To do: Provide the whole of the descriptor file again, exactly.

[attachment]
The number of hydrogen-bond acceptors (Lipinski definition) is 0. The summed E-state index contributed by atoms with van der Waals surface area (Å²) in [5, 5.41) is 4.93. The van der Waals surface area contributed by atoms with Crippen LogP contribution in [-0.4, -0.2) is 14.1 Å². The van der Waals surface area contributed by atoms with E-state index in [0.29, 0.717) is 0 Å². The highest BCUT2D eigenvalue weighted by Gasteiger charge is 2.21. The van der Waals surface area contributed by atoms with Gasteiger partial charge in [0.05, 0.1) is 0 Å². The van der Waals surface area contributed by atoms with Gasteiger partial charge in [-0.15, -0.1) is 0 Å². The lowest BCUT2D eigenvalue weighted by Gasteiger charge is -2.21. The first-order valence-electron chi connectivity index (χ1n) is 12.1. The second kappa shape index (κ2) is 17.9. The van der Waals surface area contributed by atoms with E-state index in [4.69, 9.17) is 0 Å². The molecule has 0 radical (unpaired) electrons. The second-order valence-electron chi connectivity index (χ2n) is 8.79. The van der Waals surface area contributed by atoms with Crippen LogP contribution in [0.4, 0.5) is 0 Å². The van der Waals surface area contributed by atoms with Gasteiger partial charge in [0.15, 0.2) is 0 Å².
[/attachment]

The number of hydrogen-bond acceptors (Lipinski definition) is 0. The summed E-state index contributed by atoms with van der Waals surface area (Å²) in [5, 5.41) is 4.93. The van der Waals surface area contributed by atoms with Crippen LogP contribution in [-0.4, -0.2) is 14.1 Å². The van der Waals surface area contributed by atoms with E-state index in [0.29, 0.717) is 0 Å². The highest BCUT2D eigenvalue weighted by Gasteiger charge is 2.21. The van der Waals surface area contributed by atoms with Gasteiger partial charge in [0.05, 0.1) is 0 Å². The van der Waals surface area contributed by atoms with Gasteiger partial charge in [-0.15, -0.1) is 0 Å². The lowest BCUT2D eigenvalue weighted by Gasteiger charge is -2.21. The first-order valence-electron chi connectivity index (χ1n) is 12.1. The second kappa shape index (κ2) is 17.9. The van der Waals surface area contributed by atoms with E-state index in [4.69, 9.17) is 0 Å². The molecule has 0 radical (unpaired) electrons. The second-order valence-electron chi connectivity index (χ2n) is 8.79. The van der Waals surface area contributed by atoms with Crippen LogP contribution in [0.4, 0.5) is 0 Å². The van der Waals surface area contributed by atoms with Gasteiger partial charge in [0.15, 0.2) is 0 Å².